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Ending Cycles of Abuse in Sports and Society

See it, stop it, heal it.

Key points

  • Covert emotional abuse (CEA) is a tightly woven web meant to ensnare and control the victim. It can lead to other forms of abuse.
  • Signs of CEA in sports include a perpetrator creating a sense of specialness in the victim, and cultivating self-doubt and dependency.
  • Seeing a trauma-sensitive specialist can help athletes heal. Preventative efforts and screening for trauma in childhood may also help stop abuse.

No athlete, no child, no human being should have to endure abuse in pursuit of their dreams. Yet, as the courageous Senate testimony of world-class gymnasts Simone Biles, Aly Raisman, Maggie Nichols, and McKayla Maroney recently demonstrated, abuse is all too common. Ms. Biles gave voice to the visceral agony of the victims: “The scars of this horrific abuse continue to live with all of us.”

It is imperative that children and adults learn to recognize and prevent all forms of abuse in sports and society. Focusing on the egregious sexual abuse and the flagrant failures of USA Gymnastics, the United States Olympic and Paralympic Committee, and the FBI are way too little and way too late.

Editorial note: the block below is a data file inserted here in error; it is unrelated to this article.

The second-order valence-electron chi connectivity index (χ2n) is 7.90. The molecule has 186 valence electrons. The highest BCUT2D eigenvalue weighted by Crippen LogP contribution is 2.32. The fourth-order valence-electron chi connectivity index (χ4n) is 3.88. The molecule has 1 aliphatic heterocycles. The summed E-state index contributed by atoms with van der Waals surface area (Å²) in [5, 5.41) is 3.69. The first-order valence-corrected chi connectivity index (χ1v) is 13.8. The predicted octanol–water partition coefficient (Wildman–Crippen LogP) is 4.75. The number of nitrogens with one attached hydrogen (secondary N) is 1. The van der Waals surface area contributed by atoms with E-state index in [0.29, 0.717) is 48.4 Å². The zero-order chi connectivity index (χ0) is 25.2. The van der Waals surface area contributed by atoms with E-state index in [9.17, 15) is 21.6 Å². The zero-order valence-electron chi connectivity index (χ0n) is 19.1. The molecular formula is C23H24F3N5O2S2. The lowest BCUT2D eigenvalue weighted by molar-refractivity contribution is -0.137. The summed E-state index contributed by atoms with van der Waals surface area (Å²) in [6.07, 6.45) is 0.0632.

As with other epidemics, emotional, physical, and sexual abuse can be stopped. Together, we can create comprehensive systems of prevention, so that no child has to suffer the injuries and live with the scars of abuse, reopen their wounds in front of the U.S. Senate.

Covert emotional abuse (CEA) is almost always the initial form of abuse, and it all too often leads to physical and sexual abuse. CEA is a tightly woven, almost invisible spider’s web meant to ensnare and control the victim. My intention is to make the web, patterns, and shimmering threads of CEA visible so we can see it, stop it, and heal it.

My analysis and recommendations are informed by diagnostic criteria of both emotional abuse in sport and spiritual abuse, well-documented examples of CEA in sports, and my experience with a covert emotionally abusive coach.

While this post focuses on CEA in sports, the behaviors and solutions apply to all forms of relational abuse, in any setting: entertainment, politics, academics, business, religion, armed services, and domestic.